What FIFA Wants…

First FIFA is looking for more money from EA for using their name. From $150 million to $1 billion over 4 years (every World Cup) cycle, just for them to use their name and trademark. This shortened contract also means that FIFA has more control over the future of the franchise. Meaning they look for other developers and force EA to play by their own rules. The possibility of the world cup moving to every two years has even more implications, which can lead to more issues with a renegotiation. FIFA may also not be willing to give EA an exclusive contract which complicates things.

What EA Wants…

EA isn’t going to pay that money (even though they could) is looking to expand FIFA. The biggest issue that’s plagued FIFA is the incremental updates the games received yearly. This is mostly due to the restrictions that FIFA placed upon them. They’ve been wanting to introduce new modes and move away from the simulation aspects of the game and move into more arcade-style gameplay. While also looking to expand the game into Esports but FIFA knowing that EA would gain more profits from this, decided to restrict them.

With both parties fighting over money and expectations, negotiations have broken down. We all know that both companies aren’t spotless and money-hungry. EA knows that if they give into FIFA, they have less control and must spend more money. FIFA has seen the huge amount of profits that EA has gotten from their name and is looking to get some of that success.

If these two companies do separate what does the future hold for them and who benefits more?

The Future for EA

If you think that EA is going to lose a lot from this deal, you’d be dead wrong. While EA will lose the FIFA name, they gain something else. Freedom. EA has licensing rights with more than 300 other teams, leagues, and national associations. The biggest loss to EA is naming rights and the world cups, everything else is on the table. Meaning that they don’t need FIFA as much as they think.

Thanks to EA’s strong marketing they’ve managed to turn a simple football game into one of the biggest videogame brands. They can easily rebrand and create a new football game with their name upfront. With plans already in place for the eventual break-up. They can easily maintain their quality and be consistent with yearly releases. The biggest plus is Ultimate Team the money maker of the franchise.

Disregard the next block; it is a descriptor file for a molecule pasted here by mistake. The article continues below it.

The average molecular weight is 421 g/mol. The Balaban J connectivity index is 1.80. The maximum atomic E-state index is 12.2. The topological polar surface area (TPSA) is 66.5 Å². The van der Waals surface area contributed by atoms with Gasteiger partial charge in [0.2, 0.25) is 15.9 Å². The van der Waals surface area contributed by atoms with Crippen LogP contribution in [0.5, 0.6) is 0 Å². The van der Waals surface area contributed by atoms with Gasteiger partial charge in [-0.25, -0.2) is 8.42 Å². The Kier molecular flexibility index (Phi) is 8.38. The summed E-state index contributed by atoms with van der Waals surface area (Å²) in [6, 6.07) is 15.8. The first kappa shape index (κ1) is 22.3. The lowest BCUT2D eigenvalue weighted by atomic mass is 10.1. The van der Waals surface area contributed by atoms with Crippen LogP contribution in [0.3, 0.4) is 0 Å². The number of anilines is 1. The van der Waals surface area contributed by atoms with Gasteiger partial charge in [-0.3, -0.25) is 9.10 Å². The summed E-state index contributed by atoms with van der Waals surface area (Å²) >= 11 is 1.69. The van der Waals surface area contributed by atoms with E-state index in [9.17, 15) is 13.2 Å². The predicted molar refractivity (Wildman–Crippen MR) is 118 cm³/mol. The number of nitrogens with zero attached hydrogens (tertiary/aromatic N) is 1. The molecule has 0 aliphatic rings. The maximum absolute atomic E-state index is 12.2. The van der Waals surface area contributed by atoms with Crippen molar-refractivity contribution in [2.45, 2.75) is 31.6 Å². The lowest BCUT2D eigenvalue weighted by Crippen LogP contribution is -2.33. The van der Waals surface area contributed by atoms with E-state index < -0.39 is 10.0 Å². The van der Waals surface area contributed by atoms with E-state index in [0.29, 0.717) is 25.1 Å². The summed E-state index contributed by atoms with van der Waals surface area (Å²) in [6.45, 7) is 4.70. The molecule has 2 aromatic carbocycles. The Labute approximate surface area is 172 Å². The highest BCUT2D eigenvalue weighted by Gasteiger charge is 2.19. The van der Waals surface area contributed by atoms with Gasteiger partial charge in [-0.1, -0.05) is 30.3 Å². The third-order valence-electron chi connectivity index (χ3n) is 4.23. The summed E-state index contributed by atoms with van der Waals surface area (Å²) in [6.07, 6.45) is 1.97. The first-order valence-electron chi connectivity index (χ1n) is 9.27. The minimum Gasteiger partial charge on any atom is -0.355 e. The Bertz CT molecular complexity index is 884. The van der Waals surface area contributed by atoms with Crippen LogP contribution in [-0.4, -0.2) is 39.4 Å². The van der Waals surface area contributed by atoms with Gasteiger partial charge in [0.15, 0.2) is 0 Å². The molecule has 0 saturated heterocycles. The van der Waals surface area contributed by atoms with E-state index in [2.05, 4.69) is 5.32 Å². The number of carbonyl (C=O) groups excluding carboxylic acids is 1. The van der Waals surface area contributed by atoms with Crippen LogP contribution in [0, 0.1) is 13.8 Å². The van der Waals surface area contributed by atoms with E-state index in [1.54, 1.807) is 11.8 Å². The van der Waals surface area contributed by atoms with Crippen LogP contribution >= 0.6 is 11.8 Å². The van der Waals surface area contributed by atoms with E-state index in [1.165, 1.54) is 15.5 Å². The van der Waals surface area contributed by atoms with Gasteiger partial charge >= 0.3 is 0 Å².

Cutting out the middleman means that EA can keep more money and pocket they would pay FIFA. Expanding into Esports is another plus for them. EA knows how to make a successful blueprint football game and with no competition close to their power.

The Future for FIFA

Thanks to EA’s strong marketing, FIFA can easily use the name to gain ground quickly. The biggest challenge is finding a developer who can match the quality of EA. There aren’t many developers that are experienced in sports games. The biggest being 2K who currently has the successful NBA 2K series. They seem to be the only ones that can challenge EA. Though many aren’t dying to work with FIFA due to their reputation and 2K is even more difficult to work with.  

Another challenge is trying to gain market share from EA, years Konami tried to challenge EA with their PES series but never came close to making a dent. FIFA would have to spend a good amount of time searching, while EA can immediately pick up where they left off.

A lot is holding FIFA back from succeeding but stranger things have happened in the world of gaming.


FIFA 23 could be the final game released under these two companies. If that does happen, it would be the end of an era. The video game industry is ever-changing and one day instead of buying the 50th FIFA title we would instead be buying EA Sports FC.

What do you think of the split and what’s your favorite FIFA title?

Last Updated: March 23, 2022